We want to hear about the life lessons you have learned on the golf course.  You can email your submissions to steve@golflifelessons.com.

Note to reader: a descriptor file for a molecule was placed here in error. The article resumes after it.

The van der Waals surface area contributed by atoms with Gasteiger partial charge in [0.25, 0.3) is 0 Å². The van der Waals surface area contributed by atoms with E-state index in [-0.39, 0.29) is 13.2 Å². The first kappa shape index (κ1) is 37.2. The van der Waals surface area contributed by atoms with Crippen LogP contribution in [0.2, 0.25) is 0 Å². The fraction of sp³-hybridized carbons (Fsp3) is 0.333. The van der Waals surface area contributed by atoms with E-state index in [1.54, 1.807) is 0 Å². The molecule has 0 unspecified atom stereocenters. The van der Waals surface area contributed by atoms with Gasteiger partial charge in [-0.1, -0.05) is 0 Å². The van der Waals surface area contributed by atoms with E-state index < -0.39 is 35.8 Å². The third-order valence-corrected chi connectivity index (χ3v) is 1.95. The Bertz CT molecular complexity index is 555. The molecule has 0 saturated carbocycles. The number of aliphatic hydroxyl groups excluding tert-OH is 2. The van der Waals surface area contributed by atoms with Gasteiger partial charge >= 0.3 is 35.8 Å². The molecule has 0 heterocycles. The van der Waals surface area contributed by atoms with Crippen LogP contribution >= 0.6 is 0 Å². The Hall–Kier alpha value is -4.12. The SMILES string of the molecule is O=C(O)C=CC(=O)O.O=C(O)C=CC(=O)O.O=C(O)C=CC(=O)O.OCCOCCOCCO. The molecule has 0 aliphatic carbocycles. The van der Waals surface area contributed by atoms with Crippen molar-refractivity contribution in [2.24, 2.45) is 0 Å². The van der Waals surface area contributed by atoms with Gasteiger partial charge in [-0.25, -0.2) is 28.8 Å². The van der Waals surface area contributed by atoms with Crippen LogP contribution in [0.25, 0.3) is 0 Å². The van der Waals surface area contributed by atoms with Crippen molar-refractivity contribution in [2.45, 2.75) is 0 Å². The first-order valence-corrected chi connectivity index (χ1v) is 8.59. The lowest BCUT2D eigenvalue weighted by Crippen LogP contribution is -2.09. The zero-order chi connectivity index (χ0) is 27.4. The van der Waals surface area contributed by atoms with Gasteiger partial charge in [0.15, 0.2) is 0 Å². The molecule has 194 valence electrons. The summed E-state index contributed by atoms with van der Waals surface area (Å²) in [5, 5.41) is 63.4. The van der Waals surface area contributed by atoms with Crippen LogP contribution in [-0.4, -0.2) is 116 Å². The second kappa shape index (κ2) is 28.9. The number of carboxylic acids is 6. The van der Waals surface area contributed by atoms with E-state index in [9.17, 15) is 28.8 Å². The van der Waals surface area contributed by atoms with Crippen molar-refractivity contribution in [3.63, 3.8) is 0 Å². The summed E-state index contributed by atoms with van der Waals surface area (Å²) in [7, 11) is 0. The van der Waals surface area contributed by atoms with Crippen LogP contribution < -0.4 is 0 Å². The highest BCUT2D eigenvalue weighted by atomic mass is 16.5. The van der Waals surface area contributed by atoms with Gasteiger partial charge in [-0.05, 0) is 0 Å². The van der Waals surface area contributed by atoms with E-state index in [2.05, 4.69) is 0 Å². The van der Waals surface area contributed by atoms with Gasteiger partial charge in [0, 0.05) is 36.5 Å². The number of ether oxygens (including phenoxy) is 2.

I was playing with three other guys from my golf league one Saturday morning.  It was not a league tournament, so we decided to play a two-person team match to keep it interesting.  Like always, we put a few dollars on the line and handicapped it so it would be competitive.  On the first hole I hit a decent drive, but put my approach shot into one of the green side bunkers.  As I walked up to my ball, I could see right away that I was in big trouble.  I really don't know how the lie could of been any worse.  No exaggeration, I had a sidehill lie, the ball was about 3 inches from the lip and my feet were nearly 18 inches below the ball.  But, worst of all, the impact of the ball had created a crater about the size of a baseball around my ball.  And although my golf ball was fully exposed, the top of the ball was below the sand level line.  No sooner did I see what kind of situation I was in than one of my friends (from the other team) walked by and said, "ooh, that a rough lie."  Well needless to say that comment rubbed me a little wrong.  I think it's okay to say "tough break" after a hole has been played out.  But to say it during a hole and right before I take my next shot is a little in poor taste.  Fuming, I skulled my next shot over the green and preceeded to triple the hole.  I had a hard time letting the comment go, but I had a renewed interest to hunker down and beat him with my play.  On the fourth hole however, he was about to get his and I was about to get a few words in as well.  It was a par-5 and he hit an awesome drive about 270.  He then hit a hybrid about 230, which had the distance but flew a little wayward and landed in the rough at the edge of the tree line.  We all thought it had stopped short of the trees, but when he approached his ball it was smack dab in between two roots against the base of a tree.  I knew better, but couldn't contain myself.  I looked right at him and said, "that's karma."  After the hole, which I birdied and he doubled, we both had a good laugh.  After the hole we shook hands and kind of had an unspoken understanding that we'd keep it competitive but clean for the remainder of the round.  And you know what, after that we both played some really good golf. - Steve

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